The Khaki Spectrum

The conversation around khaki pants seems to have lost all momentum.  I don’t know about you, but I sure haven’t heard much.  Maybe it’s the influx of denim, or the popularity of the five-pocket style of cotton pants.  It could be the general relaxation of office dress codes.  Maybe it’s the misconception of a lack of viable options.  There have been some great khaki brands that have faded away, as well as some khaki brands that use to be great make a sub-par return.  There are quite a few brands of khakis that have been producing outstanding pants for years, and know what they are doing.  Don’t be afraid to go with the tried and true.  Think about Levi’s.

Khakis should be tailored just like any other garment.  If you are planning on wearing them for more dressy occasions, then get them tailored with or without a cuff (1.75″ minimum) with a slight to no-break, and tapered to 7.5-8″ wide.  For boots, go with a full break and and 8.5-9.5″ opening.  Middle of the road khakis go right in the middle of the road.  You get it.

To care for your khakis, be sure to check the tags on khakis, as some are dry-clean only.  If so, NO STARCH.  Khakis are supposed to be soft, and starch actually hurts more than it helps.  If they can be washed, do so on cold and hang them to air dry.  A good ironing will turn up the dressiness of a pair of khakis.  Don’t know how to do it?  There are plenty of YouTube videos that show how to iron a pair of khakis.

Khaki pants will NEVER go away.  They are an integral part of the preppy uniform, and they are the go-to for business casual.  Pledges love them, and sometimes hate them.  After a few years they become disposable (or shorts), but you’ll be hard pressed to find a more comfortable pair of pants after they are broken in.  The style(s) of khaki pants live in a spectrum.  There are some that would be considered dress khakis, that go with dress shoes and loafers, all the way to more utility khakis that go with boots, and the pants that fit in the middle.  I have experience with all of these brands, and ranked them into these segments:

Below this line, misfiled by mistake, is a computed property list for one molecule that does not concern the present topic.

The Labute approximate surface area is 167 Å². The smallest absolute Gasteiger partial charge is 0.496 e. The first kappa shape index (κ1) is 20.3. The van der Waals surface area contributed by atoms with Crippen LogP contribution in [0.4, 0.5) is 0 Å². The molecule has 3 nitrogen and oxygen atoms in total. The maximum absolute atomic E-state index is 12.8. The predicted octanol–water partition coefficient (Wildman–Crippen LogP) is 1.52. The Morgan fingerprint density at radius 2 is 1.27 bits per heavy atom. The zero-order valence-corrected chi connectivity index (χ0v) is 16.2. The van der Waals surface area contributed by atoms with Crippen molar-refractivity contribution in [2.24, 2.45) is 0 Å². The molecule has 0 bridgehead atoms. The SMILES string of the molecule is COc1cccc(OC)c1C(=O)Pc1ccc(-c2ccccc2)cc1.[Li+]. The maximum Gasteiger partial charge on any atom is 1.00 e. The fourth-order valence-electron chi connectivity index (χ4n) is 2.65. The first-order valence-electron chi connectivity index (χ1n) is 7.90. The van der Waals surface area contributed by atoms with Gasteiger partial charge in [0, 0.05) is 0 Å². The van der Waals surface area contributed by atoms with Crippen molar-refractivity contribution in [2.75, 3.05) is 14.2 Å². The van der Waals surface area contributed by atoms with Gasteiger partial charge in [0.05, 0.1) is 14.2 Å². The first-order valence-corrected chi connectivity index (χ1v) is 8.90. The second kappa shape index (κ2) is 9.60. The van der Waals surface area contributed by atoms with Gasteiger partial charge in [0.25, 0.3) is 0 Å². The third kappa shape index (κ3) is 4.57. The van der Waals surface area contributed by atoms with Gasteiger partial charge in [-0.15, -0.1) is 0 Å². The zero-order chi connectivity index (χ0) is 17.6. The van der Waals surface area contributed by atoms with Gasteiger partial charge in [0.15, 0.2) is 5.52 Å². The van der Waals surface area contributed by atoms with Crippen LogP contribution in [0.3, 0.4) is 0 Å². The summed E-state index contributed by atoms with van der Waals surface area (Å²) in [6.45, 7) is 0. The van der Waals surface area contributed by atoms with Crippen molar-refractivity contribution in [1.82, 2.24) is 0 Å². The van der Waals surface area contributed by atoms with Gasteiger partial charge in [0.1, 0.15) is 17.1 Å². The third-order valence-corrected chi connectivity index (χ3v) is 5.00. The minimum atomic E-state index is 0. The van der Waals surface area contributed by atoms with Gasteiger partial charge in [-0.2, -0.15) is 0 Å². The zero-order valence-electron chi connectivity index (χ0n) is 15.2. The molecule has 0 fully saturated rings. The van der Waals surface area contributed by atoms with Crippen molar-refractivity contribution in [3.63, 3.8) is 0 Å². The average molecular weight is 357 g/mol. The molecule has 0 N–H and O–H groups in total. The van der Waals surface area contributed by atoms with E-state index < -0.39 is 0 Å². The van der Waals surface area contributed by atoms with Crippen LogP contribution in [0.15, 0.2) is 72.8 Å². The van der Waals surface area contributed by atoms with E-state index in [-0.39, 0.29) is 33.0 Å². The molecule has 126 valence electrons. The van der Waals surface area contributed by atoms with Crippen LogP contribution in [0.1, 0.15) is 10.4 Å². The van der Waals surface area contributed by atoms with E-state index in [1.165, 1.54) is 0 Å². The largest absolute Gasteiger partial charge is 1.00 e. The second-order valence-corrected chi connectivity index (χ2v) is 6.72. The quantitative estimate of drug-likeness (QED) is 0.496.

From top left:

1. Incotex Slim Fit Cotton Chinos:  You’ll be hard pressed to find a better-fitting pair of pants.  Incotex is the top of the heap…you get what you pay for.  They aren’t cheap, but they fit as well as anything else on the market.  Need to dress up a business casual wardrobe?  Add a pair of Incotex.
2. Sid Mashburn Garment-Dyed Sport Trouser:  Besides the fit, the best part about Sid’s stuff is that it alterations are included.  These sport trousers, along with his canvas pants, are a dressy cut with some tough fabric.  They look like a million bucks, and break in very nicely.  After you fray the hems, cut them into shorts.
3. Epaulet Rivet Chinos:  Epaulet is that brand that makes you cooler than you deserve.  They do such good work…  Their rivet chinos are legendary, and should be worn like trousers.  Dress shoes and loafers.  Pressed only.
4. Orvis Ultimate Trim Fit Khakis:  Orvis doesn’t get the credit they deserve for their Ultimate Khakis.  They recently released their trim fit option, which is perfect for a tailored look.  They wash well and iron even better.  Next time you are shopping for khakis, don’t sleep on these.
5. Bonobos Graham Slackers Washed Chinos:  Bonobos knows what they are doing.  The plaid inside the pocket is a personal preference…some are into it, and some aren’t.  Considering how many pairs of these I see walking around (and that I own a couple pairs), they are doing something right.